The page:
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Meeting A Famous Flyer
By Frank Delear
In 1943, as publicity rep for Chance Vought Aircraft, I received an assignment. A world famous flier was enroute to our plant in Stratford, Connecticut to fly a Vought F4U Corsair, soon to win fame itself as one of the best fighter planes of World War II. My task: stay with the visitor all day and just observe.
[Right: Vought-Sikorsky Corsair ]
I first saw him on the flight line, an unprepos-sessing man who, despite his thinning hair, looked younger than his 41 years. Seated in the Corsair's single cockpit, he was briefed half an hour by a company test pilot. One problem: the cockpit, set well back in the fuselage, made for limited visibility in taxiing and landing.
Later, after a half hour flight, the legendary flier made a slow and very short landing. He had set the tricky Corsair down right at its margin of safety; anything slower would likely have brought disaster. Company engineers and test pilots, looking on in anxiety, breathed a collective sigh of relief.
Still later I lunched with our eminent visitor, along with Vought's top two test pilots. Memories persist through the years. Our guest, I noticed, spooned his tomato soup toward him rather than away, a no no in the world of Emily Post. This hero, I remember thinking, this immortal, is human after all!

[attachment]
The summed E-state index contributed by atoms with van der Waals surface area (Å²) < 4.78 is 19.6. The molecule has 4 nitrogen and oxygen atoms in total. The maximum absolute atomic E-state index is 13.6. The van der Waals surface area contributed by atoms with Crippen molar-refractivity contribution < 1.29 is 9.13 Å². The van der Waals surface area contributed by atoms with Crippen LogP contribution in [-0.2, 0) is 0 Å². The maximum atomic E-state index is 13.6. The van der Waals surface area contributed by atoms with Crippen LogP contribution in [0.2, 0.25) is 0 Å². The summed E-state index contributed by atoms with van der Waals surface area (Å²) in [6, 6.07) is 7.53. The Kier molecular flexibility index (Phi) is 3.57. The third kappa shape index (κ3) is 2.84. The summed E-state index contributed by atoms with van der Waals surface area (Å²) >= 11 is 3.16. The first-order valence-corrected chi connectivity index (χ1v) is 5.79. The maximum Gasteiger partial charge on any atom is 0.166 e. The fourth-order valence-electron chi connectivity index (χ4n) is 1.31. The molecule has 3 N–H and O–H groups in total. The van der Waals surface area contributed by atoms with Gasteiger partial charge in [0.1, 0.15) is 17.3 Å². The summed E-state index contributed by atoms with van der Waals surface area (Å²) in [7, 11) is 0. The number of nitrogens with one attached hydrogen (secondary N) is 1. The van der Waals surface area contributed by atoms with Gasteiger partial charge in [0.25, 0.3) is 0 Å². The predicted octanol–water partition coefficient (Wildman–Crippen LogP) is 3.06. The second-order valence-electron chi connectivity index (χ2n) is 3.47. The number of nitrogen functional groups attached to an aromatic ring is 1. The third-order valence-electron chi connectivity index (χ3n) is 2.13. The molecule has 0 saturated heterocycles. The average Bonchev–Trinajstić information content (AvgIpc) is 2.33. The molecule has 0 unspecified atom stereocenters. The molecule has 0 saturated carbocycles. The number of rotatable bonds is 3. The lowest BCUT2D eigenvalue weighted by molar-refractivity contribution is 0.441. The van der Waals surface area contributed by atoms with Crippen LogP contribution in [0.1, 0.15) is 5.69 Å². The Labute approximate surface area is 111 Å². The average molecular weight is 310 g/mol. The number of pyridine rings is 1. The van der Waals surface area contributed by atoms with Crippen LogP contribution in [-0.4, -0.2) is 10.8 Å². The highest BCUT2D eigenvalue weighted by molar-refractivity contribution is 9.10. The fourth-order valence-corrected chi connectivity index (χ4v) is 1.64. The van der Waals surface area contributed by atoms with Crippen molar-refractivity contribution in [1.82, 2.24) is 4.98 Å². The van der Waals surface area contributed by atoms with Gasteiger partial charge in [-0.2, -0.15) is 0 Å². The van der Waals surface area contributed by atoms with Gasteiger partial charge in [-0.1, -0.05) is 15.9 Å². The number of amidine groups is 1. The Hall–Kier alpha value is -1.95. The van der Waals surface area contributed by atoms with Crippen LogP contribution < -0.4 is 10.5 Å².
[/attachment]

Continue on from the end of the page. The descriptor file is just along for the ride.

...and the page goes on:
[Right: Charles Lindbergh]
Vought's general manager (an engineer and prin-ciple designer of the Corsair), stopped at our table. The subject was aviation and, inevitably, it turned to the Spirit of St. Louis. "Wasn't that an awfully blind airplane?," someone asked, "with no view directly ahead and only two side windows for a look outside?"
"No," our guest replied. "It wasn't too bad if you were careful. Actually it wasn't any blinder than that ship I flew today."
The manager/designer gulped and shortly took his leave. The answer had been typical of our guest honesty to the point of bluntness. He'd flown both ships and that was the way he saw them.
I recall feeling a secret pleasure that someone had told it like it was. And I was learning a lesson: too often the top man of any large company hears mostly what people think he wants to hear. Charles Lindbergh, already high in my esteem, climbed a notch higher.
last update SEPTEMBER 22, 2012